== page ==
Asian Stocks Climb Higher in Choppy Trade

Asian stocks rose on Wednesday but ended off session highs as a weak Australian dollar, volatile Japanese markets and renewed fears of the U.S. Federal Reserve tapering its bond-buying program scaled back momentum.

The Nikkei pared gains after rallying as much as 1 percent in a choppy session, South Korea's Kospi hit an eight-week high at the key 2,000 level and Australian equities were flat.

The Shanghai Composite also pared gains after hitting a fresh two-month high earlier in the session. So far, the index has notched up gains of 1.5 percent for this week to be Asia's best-performing index.

(Read More: The 'Great Rotation' — Is It Finally Happening?)

Sentiment in Asia was lifted after upbeat U.S. data helped propel the Dow to record heights. Single-family home prices rose in March to their best annual gain in seven years, according to the S&P/Case Shiller composite index.

All eyes were on Bank of Japan (BOJ) governor Haruhiko Kuroda as he delivered a speech in Tokyo on Wednesday. Kuroda called for global flexibility in dealing with the lingering financial crisis, underlining both the challenge and the need for "Abenomics," which combines both fiscal and monetary stimulus measures.

ASX 200
CNBC 100

Nikkei Ends Flat

Investors remain unnerved by the benchmark index's 11 percent fall since last Thursday and their wariness resulted in a round of profit taking on electronic equipment makers. Industrial machinery manufacturer NSK led losses by 3 percent.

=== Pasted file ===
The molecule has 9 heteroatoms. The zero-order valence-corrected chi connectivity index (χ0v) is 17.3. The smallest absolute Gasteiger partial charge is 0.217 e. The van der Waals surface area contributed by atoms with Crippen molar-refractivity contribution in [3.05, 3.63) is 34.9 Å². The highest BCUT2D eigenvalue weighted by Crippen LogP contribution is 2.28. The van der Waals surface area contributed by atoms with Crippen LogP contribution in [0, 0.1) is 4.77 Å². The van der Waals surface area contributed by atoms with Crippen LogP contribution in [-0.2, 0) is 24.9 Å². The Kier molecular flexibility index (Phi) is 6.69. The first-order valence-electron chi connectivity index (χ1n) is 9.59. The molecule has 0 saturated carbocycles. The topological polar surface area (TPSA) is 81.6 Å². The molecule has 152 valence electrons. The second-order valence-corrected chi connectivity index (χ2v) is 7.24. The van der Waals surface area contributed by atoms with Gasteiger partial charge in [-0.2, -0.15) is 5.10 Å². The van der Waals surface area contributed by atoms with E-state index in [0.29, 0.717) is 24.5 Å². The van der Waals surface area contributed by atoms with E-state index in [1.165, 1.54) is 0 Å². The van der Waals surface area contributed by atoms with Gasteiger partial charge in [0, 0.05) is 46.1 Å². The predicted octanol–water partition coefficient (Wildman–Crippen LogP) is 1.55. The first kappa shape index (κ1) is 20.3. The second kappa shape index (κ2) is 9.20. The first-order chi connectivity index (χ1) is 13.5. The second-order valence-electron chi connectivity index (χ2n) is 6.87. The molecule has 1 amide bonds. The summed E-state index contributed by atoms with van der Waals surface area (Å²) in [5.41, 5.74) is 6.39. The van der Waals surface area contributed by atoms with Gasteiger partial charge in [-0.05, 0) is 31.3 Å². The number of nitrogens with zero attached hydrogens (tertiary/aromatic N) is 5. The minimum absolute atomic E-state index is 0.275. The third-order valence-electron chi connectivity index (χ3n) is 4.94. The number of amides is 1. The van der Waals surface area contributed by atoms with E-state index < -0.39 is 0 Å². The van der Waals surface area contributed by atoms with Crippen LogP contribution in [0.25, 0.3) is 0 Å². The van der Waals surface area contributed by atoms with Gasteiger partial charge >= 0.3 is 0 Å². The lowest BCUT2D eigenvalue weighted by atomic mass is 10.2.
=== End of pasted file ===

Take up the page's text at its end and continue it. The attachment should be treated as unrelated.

(Read More: Forget the Volatility, Nikkei May Test 17,000: Chart )

Retailers were in focus after data revealed that retail sales for the month of April fell for a fourth straight month. Fast Retailing tanked 2 percent on the news.

Mobile operator Softbank closed up 2 percent after reaching an agreement with U.S officials over details of their pending purchase of Sprint Nextel.

Australia Little Changed

The Australian dollar extended losses against the greenback to hit $0.9553, it's lowest level since October 2011. This added greater pressure on banking stocks as international investors shed their Australian holdings due to the currency risk.

All of Australia's 'Big 4' lenders were lower with Westpac and Commonwealth Bank of Australia down 2.5 percent each.

(Read More: Aussie Dollar Is Now the World's 'Weakest Currency')

Slot machine supplier Aristocrat Leisure rose 6 percent after raising its dividend following an 11 percent rise in half-year profits.

Shanghai Higher

The benchmark index hit its highest levels since March the 2,330 mark thanks to support in real estate developers.

Deluxe Family led gains by 10 percent while Poly Real Estate added 1 percent on news that the government is attempting to rein in land prices, which will make it easier for developers to acquire land.

The index has been on a winning streak for the month of May, trading 6 percent above its 200-day simple moving average.

Kospi Crosses 2,000

Tech stocks lifted the benchmark index to its highest level since April 2 with flat screen maker LG Display leading gains by 4 percent and Samsung Electronics up by 2 percent.

Power companies were weighed down by news that South Korean nuclear safety authorities have halted operations of several nuclear reactors after discovering substandard parts in them.

Korea Electric Power Corporation (KEPCO) slumped 5 percent.

By CNBC.com's Nyshka Chandran. Follow her on Twitter @NyshkaCNBC